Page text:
Staff did not always follow guidelines when reading multi sensory stories for people with profound and multiple disabilities

Communication Aid

Multi-sensory story telling is one way that adults with profound and multiple learning disabilities can make sense of who they are and what is happening in their day to day lives. The books used are individualised stories which, in addition to verbal text, also involve sensory stimulation. The approach is gaining in popularity, but as yet there is little in the literature to inform practice.

We posted earlier in the year about a small study looking at the impact of multi-sensory storytelling on staff-client interactions. The researchers had expected the individualised approach to provide the optimum setting for high quality interaction, and were surprised to find only moderate scores on the interactive style dimensions of the measurement scale they used.

The researchers in this current study were interested to look at the development, content and practical application of the books for people with profound and multiple learning disabilities.

They worked with 49 people described as having profound learning disabiliteis and their direct support staff.. The researchers looked at the use of the books in detail, in particular whether or not the guidelines to their use were being followed.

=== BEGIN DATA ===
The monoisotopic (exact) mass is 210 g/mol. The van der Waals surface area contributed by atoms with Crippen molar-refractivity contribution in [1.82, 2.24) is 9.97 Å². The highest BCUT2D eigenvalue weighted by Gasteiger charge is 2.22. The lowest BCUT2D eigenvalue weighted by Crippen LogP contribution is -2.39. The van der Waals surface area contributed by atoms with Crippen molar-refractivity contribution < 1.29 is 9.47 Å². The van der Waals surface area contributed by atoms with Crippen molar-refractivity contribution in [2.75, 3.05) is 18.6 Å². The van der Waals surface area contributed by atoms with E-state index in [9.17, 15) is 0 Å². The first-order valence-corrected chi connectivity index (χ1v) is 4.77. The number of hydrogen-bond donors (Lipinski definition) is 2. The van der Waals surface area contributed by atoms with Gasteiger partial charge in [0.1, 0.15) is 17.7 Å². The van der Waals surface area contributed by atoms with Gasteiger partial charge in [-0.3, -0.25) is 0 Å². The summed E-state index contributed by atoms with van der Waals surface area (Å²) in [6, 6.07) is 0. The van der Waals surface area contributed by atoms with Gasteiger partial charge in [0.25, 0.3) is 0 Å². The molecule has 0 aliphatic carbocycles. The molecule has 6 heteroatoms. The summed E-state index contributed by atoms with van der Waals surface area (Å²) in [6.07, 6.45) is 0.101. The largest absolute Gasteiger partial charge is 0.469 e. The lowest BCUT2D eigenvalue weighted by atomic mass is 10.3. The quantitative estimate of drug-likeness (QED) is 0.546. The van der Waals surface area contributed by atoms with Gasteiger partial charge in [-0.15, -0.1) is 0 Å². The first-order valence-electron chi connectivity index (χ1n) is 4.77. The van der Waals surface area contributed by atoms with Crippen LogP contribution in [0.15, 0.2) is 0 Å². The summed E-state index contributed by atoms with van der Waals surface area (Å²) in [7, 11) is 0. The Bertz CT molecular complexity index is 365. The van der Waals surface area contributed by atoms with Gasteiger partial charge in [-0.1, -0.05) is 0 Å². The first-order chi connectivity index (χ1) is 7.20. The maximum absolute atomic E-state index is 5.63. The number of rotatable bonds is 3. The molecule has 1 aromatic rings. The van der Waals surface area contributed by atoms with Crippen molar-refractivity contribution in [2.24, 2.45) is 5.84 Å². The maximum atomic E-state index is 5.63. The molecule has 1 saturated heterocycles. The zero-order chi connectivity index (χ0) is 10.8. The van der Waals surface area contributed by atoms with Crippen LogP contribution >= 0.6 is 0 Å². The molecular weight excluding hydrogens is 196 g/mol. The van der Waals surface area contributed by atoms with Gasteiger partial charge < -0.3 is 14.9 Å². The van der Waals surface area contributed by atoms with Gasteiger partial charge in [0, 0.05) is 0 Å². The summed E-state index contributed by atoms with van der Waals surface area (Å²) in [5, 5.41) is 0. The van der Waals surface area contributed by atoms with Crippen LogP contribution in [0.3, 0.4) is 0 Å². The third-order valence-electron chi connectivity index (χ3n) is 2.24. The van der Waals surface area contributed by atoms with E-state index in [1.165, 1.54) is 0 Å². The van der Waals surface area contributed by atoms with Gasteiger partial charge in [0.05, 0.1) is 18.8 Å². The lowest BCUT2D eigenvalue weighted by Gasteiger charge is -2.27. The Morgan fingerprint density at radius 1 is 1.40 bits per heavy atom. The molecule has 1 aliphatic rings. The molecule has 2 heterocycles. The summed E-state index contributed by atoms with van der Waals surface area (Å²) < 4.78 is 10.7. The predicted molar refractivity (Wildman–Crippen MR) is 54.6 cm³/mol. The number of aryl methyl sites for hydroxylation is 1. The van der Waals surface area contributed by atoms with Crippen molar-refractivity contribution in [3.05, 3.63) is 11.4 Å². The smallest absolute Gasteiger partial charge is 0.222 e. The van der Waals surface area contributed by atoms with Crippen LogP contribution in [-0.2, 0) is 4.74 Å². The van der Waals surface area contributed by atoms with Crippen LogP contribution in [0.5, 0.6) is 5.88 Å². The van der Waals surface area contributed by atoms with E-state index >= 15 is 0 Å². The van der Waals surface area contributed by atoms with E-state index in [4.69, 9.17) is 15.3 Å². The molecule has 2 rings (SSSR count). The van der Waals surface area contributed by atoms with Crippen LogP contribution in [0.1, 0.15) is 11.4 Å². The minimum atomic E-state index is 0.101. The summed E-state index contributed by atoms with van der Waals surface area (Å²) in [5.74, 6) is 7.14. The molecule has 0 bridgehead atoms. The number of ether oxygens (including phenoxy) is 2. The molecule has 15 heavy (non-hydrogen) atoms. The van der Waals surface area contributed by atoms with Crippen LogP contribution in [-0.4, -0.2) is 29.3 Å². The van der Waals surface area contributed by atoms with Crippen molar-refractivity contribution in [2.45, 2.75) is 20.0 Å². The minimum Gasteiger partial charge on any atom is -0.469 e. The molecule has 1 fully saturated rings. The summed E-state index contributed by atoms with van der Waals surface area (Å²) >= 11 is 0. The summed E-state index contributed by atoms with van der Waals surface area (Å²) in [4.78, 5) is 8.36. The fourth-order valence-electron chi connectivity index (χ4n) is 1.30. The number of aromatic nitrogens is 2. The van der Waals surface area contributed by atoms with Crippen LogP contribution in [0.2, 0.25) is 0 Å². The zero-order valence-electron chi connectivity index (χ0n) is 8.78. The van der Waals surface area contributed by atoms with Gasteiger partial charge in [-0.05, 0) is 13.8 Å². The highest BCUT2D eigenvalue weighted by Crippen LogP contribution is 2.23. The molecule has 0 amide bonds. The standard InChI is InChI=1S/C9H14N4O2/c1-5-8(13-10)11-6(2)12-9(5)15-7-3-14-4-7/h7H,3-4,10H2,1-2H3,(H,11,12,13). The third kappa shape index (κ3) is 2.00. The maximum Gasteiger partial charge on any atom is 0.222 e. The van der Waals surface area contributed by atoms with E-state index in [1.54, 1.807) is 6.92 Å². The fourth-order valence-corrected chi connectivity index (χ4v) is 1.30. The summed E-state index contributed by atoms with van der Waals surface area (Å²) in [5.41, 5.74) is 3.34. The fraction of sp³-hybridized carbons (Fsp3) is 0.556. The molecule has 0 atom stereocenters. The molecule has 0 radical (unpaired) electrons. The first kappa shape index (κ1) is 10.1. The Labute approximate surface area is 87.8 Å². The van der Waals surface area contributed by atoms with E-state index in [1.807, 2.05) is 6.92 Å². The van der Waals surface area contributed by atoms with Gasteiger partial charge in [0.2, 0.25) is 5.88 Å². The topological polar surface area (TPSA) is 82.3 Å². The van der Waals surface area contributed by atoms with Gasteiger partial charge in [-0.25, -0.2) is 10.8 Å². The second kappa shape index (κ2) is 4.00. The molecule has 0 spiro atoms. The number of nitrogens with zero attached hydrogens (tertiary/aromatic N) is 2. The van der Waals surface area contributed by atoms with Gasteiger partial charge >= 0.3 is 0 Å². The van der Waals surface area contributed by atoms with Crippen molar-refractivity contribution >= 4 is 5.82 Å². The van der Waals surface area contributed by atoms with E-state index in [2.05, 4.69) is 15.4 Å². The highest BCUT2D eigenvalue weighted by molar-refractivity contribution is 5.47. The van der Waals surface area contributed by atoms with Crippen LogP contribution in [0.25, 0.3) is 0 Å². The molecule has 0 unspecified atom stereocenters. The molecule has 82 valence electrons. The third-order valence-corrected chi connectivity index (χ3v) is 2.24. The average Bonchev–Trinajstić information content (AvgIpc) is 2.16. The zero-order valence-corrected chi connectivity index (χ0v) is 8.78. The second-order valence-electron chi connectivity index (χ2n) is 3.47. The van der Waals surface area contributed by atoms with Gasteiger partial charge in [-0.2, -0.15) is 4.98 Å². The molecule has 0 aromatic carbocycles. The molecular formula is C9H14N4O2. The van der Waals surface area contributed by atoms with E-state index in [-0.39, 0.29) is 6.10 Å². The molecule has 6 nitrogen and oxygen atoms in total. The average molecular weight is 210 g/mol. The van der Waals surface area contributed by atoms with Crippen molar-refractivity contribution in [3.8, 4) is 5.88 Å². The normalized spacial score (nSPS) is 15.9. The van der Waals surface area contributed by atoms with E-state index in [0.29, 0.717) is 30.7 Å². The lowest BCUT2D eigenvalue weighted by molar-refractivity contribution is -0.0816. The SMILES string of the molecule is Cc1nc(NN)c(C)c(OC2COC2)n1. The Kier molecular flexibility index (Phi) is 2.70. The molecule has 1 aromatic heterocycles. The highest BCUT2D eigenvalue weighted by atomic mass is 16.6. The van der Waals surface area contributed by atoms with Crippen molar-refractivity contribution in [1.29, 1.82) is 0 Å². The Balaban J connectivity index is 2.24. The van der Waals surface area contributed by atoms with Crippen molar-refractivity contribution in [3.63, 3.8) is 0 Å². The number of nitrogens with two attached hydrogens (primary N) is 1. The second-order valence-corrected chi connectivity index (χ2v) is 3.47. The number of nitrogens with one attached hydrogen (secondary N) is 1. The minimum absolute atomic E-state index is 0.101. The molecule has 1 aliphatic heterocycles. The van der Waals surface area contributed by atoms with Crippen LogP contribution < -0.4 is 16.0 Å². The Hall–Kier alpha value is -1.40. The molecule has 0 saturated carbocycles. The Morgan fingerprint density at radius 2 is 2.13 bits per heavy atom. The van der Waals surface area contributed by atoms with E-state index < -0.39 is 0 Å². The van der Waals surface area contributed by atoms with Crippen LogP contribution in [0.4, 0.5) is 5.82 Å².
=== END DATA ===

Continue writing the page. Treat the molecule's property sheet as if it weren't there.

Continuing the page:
They found that 84% of the books were constructed according to guidelines. However, they also found that the story was read as intended in only 1.3% of the sessions

Regarding content, 67.4% of the stories focused on daily life excursions.

In terms of the stimuli used, they found that tactile stimuli were most commonly used.

They conclude from this study that most books were properly constructed but that guidelines were not really well followed during reading. They point out that this will negatively influence the effectiveness and individual outcomes.

Multi-sensory Storytelling for Persons with Profound Intellectual and Multiple Disabilities: An Analysis of the Development, Content and Application in Practice, ten Brug, A.,et al., in Journal of Applied Research in Intellectual Disabilities, 25: 350–359.

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John Northfield

After qualifying as a social worker, John worked in community learning disability teams before getting involved in a number of long-stay hospital closure programmes, working to develop individual plans for people moving into their own homes. He worked for BILD, helping to develop the Quality Network and was editorial lead for the NHS electronic library learning disabilities specialist collection. This led him to found the Learning Disabilities Elf site with Andre Tomlin as a way of making the evidence accessible to practitioners in health and social care. Most recently he has worked as part of Mencap's national quality team and also been involved in a number of national website developments, including the General Medical Council's learning disabilities site.

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